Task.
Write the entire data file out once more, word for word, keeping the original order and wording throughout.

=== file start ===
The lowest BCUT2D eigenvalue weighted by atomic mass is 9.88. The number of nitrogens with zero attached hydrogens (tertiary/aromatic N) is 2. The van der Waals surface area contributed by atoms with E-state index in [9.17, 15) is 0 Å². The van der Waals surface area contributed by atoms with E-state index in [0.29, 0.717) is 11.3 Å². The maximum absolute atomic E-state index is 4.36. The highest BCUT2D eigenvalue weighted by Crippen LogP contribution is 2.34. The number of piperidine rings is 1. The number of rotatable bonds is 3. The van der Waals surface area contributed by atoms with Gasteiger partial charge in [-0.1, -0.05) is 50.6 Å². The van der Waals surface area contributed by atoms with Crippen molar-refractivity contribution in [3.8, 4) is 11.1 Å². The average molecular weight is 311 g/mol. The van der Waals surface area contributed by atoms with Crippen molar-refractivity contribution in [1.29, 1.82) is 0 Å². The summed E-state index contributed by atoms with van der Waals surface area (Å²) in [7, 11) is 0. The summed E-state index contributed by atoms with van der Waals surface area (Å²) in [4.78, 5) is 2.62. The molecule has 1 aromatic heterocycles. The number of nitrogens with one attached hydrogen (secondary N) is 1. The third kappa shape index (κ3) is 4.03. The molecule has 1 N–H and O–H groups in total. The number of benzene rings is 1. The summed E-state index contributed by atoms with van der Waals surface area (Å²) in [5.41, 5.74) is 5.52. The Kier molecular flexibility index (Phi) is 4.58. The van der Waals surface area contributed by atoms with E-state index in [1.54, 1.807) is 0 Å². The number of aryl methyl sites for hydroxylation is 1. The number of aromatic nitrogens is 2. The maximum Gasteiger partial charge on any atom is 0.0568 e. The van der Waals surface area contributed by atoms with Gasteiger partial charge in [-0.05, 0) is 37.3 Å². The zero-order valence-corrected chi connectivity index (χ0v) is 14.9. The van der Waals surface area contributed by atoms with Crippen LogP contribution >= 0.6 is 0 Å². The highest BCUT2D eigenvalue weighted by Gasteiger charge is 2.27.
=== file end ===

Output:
The lowest BCUT2D eigenvalue weighted by atomic mass is 9.88. The number of nitrogens with zero attached hydrogens (tertiary/aromatic N) is 2. The van der Waals surface area contributed by atoms with E-state index in [9.17, 15) is 0 Å². The van der Waals surface area contributed by atoms with E-state index in [0.29, 0.717) is 11.3 Å². The maximum absolute atomic E-state index is 4.36. The highest BCUT2D eigenvalue weighted by Crippen LogP contribution is 2.34. The number of piperidine rings is 1. The number of rotatable bonds is 3. The van der Waals surface area contributed by atoms with Gasteiger partial charge in [-0.1, -0.05) is 50.6 Å². The van der Waals surface area contributed by atoms with Crippen molar-refractivity contribution in [3.8, 4) is 11.1 Å². The average molecular weight is 311 g/mol. The van der Waals surface area contributed by atoms with Crippen molar-refractivity contribution in [1.29, 1.82) is 0 Å². The summed E-state index contributed by atoms with van der Waals surface area (Å²) in [7, 11) is 0. The summed E-state index contributed by atoms with van der Waals surface area (Å²) in [4.78, 5) is 2.62. The molecule has 1 aromatic heterocycles. The number of nitrogens with one attached hydrogen (secondary N) is 1. The third kappa shape index (κ3) is 4.03. The molecule has 1 N–H and O–H groups in total. The number of benzene rings is 1. The summed E-state index contributed by atoms with van der Waals surface area (Å²) in [5.41, 5.74) is 5.52. The Kier molecular flexibility index (Phi) is 4.58. The van der Waals surface area contributed by atoms with E-state index in [1.54, 1.807) is 0 Å². The number of aryl methyl sites for hydroxylation is 1. The number of aromatic nitrogens is 2. The maximum Gasteiger partial charge on any atom is 0.0568 e. The van der Waals surface area contributed by atoms with Gasteiger partial charge in [-0.05, 0) is 37.3 Å². The zero-order valence-corrected chi connectivity index (χ0v) is 14.9. The van der Waals surface area contributed by atoms with Crippen LogP contribution >= 0.6 is 0 Å². The highest BCUT2D eigenvalue weighted by Gasteiger charge is 2.27.